|[Objective] The phenomenon of unstable “spatial depth” in traditional Chinese gardens originates in the creation of the spatial sense of “endlessness” in gardens, which has gradually aroused heated discussion among contemporary scholars. This research aims to reveal the reasons for the sense of “endlessness” of garden space experience. [Methods] From the perspective of physical experience, this research adopts the method of Phenomenology of Architecture, based on the search of relevant historical literature and image data and the exploration of “spatial depth” in traditional gardens, to analyze how, in different garden space contexts, travelers’ changing physical experience triggers changes in the conscious activities of their minds, thereby promoting the formation of subjective perception — expanding people’s perception of the original physical spatial scale, thus forming the sense of “farness” in gardens. In addition, this research not only combines historical literature and compares the ancient people’s spatial experience in gardens, but also returns to the real garden scenes, obtains firsthand information from real experience, and incorporates irrational factors such as emotion, consciousness, memory and perception of the subjects into discussion. Meanwhile, the research also adopts the method of “slicing” consciousness to decompose the physical experience during the process of garden travel, attempting to clarify the relationship between the formation of “artistic conception” and the “embodied” experience in traditional gardens. [Results] This research focuses on three types of Chinese traditional garden spaces: space with scenery; space separated by water; infinite space. 1) In the first type of garden space (space with scenery in front of the eyes), it is found that the changes in scenery in the process of garden travel enrich the garden scene we experience in our minds. Therefore, at the level of consciousness, the sense of spatial experience seems to be more abundant than the visual effect of distant view, that is why people can feel a sense of “farness” of garden space. From this, it can be concluded that the essence of this phenomenon is that we develop the desire for the “unattainable” scenery in front during movement. Because the impression of the “target scenery” in mind is constantly changing, the relatively stable concept of “time” originally measured by space has been destroyed by the instantaneous changes in the scenery. The existence of “space” defined in mind is no longer based on standardized time, leading to the change of instable perception of spatial depth. 2) In the second type of garden space (space separated by water), when people move toward the “target scenery” ahead, the three stages of consciousness flow are “confirmation of the target – disappearance of the target – reproduction of the target”. During the process, traditional gardens often provide instantaneous changes of scenery, with the “target scenery” disappearing and staying in our earliest memories. At the same time, the loss of original memories and the superposition of new memories expand our perception of the original spatial scale, thus forming a psychological artistic effect of “farness”. The psychedelic effect of instantaneous changes in scenery in the process of garden travel ultimately dissipates the purposefulness and directness of the garden journey. The original goal in front cannot be directly achieved, but gradually evolves into a spiritual wandering with gradually decreasing purposefulness. It should be noted that even if people are faced with the same “target scenery”, memory of the scenery will also constantly change. Only when we start to “travel”, “change” truly begins to happen. 3) In the third type of garden space (infinite space), emphasis is placed on shaping the sense of “infinity” in space in an attempt to push from the origin (where the traveler is located) towards an unbounded “infinity”, where “farness” means the “disappearance of boundary” , thus forming an endless and infinitely distant space. And this sense of “infinity” is completed by subjective imagination. However, it is completely different from the absolute static spatial concept molded in the Western traditional perspective. In traditional Chinese gardens, the essence of “infinite space” is a manifestation of a non-static cosmology, where space can be infinitely extended in imagination and generated by the existence of the subjects. [Conclusion] This research analyzes three types of instability experience of “spatial depth”, forming travelers’ perception of the “farness” effect in gardens. The three types of garden spaces proposed in this research, namely the space with scenery, space separated by water, and infinite space, respectively correspond to the generation of the “farness” effect in the three physical experiences: Change of scenery in the consciousness, superposition and loss of memory, and filling of the world of imagination. Meanwhile, these three types of garden spaces also present a completely different spatial concept from the traditional Western perspective. In traditional Chinese gardens, the flow of consciousness and the movement of physical body become two interacting forces, playing an important role in the formation of subjective perception. Meanwhile, it can also be seen that in traditional Chinese gardens, the perception of the artistic conception of garden is closely related to human physical experience. Only when you truly “enter” into it can this magical field be activated and the selfness of garden be revealed. Therefore, in the construction of the Chinese garden cosmology, the irrational factors such as memory, emotion, impression and consciousness of subjects will also become particularly important, ultimately promoting the integration of physical body, mind and environment. It is precisely under the influence of these factors that unique Chinese traditional garden culture has been formed.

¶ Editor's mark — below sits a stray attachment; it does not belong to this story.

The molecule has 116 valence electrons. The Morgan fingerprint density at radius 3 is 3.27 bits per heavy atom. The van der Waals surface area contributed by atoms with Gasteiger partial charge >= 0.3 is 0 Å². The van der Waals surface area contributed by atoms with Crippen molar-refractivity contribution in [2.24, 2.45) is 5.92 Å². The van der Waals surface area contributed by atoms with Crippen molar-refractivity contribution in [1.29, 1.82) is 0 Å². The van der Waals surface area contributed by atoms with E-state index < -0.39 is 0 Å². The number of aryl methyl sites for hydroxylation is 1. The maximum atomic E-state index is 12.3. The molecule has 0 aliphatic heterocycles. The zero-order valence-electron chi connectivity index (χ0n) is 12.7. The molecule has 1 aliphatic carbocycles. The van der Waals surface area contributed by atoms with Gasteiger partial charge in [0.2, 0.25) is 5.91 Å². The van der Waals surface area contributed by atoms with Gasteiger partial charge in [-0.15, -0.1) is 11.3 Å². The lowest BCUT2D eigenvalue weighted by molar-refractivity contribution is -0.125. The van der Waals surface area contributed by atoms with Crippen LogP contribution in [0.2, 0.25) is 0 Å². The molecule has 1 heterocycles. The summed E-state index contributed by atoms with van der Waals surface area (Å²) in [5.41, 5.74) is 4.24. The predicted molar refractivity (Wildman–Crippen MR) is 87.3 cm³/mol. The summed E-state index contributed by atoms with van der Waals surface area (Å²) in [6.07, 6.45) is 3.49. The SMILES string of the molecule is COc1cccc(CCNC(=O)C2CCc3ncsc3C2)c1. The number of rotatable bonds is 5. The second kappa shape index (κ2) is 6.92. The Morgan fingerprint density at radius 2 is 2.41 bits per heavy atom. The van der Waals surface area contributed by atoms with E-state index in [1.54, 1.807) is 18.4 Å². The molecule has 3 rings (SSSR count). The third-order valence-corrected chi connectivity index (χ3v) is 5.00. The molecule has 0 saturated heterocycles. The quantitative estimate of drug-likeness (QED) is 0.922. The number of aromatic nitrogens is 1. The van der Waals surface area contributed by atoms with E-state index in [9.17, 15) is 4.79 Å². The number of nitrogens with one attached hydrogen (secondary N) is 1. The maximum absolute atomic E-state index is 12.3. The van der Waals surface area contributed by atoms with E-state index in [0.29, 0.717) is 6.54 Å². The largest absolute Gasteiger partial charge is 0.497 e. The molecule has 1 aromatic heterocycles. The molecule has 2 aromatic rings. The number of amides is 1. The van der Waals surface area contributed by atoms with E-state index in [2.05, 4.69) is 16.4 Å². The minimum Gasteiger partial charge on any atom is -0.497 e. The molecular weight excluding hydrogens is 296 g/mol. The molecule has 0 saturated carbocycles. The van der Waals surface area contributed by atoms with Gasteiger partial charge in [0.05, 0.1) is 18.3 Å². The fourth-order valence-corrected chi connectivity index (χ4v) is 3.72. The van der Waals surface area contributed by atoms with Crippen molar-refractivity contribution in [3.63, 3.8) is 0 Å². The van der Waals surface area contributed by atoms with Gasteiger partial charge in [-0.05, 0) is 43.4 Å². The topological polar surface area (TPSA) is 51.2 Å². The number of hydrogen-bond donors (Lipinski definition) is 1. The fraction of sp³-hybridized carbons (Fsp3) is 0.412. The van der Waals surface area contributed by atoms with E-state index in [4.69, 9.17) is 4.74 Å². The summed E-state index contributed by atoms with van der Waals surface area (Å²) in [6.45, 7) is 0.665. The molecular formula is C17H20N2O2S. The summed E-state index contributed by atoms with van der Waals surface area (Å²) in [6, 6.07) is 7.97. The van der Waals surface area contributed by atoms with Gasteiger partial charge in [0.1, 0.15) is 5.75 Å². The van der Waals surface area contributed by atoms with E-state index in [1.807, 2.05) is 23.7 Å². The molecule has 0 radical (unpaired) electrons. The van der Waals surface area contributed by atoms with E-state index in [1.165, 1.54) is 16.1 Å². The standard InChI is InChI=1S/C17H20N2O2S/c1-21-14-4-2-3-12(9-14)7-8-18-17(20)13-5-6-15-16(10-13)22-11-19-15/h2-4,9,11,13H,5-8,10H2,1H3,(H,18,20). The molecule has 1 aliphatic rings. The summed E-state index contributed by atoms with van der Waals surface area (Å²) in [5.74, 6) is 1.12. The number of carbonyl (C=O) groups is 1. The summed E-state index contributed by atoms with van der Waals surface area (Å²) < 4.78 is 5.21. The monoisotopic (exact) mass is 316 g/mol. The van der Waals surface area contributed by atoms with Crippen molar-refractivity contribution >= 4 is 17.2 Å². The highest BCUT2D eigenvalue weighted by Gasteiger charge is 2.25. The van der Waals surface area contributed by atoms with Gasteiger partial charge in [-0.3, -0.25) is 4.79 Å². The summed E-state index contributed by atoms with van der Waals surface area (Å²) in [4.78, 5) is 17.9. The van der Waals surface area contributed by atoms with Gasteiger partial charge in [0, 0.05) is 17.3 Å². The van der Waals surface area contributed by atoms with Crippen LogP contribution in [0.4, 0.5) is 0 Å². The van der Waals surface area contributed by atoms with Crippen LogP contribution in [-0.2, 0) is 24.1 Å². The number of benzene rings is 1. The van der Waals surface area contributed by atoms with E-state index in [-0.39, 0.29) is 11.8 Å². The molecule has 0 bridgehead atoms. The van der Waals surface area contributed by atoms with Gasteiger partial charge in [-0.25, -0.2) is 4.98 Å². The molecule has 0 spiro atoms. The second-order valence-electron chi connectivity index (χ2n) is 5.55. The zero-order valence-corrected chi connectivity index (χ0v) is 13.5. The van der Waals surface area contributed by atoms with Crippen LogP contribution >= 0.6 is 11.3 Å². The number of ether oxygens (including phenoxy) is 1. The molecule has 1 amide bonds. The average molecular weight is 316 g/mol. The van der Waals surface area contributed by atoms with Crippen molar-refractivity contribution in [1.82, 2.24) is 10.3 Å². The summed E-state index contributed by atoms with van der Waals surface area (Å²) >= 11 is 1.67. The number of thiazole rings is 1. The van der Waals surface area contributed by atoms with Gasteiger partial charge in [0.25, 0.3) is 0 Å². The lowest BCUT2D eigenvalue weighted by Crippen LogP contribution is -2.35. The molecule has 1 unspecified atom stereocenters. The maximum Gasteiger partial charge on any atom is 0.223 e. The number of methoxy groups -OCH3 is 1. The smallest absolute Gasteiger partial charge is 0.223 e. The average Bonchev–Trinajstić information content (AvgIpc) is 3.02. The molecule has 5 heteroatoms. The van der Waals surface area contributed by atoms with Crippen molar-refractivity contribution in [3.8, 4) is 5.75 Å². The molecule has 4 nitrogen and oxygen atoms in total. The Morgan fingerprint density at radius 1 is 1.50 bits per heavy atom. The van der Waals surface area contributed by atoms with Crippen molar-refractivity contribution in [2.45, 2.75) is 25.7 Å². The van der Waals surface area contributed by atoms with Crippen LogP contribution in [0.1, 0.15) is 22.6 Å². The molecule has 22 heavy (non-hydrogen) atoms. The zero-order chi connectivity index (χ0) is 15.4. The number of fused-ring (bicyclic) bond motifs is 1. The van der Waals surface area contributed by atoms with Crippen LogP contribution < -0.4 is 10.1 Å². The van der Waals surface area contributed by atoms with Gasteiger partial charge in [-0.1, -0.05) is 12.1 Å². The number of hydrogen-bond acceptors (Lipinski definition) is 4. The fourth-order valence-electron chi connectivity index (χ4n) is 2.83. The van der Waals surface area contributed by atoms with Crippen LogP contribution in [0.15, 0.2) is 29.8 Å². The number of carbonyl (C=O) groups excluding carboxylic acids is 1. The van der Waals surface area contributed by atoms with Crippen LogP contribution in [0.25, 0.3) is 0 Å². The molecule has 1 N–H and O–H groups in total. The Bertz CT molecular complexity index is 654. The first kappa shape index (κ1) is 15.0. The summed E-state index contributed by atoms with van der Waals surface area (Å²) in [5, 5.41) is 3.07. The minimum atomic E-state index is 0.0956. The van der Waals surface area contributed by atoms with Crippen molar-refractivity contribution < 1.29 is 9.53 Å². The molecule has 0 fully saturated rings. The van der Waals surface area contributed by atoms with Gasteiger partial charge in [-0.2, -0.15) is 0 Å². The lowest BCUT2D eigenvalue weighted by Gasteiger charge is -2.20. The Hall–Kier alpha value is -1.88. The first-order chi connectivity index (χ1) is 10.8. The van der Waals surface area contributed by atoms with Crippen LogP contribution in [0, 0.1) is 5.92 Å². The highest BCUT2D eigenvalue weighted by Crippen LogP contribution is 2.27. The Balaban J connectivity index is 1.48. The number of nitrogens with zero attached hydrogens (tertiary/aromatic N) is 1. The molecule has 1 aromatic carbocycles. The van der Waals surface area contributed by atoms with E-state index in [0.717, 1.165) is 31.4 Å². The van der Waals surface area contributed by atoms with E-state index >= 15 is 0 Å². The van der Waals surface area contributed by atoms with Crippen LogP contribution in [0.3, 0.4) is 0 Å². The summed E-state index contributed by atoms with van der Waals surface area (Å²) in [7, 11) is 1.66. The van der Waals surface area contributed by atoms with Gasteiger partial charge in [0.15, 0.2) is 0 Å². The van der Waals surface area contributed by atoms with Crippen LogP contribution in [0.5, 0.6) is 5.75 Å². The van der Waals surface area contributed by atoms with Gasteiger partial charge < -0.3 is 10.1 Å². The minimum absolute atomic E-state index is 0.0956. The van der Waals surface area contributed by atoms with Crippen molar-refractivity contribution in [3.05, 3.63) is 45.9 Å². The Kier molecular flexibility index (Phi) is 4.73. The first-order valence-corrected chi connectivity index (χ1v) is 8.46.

|Key words: Chinese traditional garden spatial depth physical experience instability experience target scenery path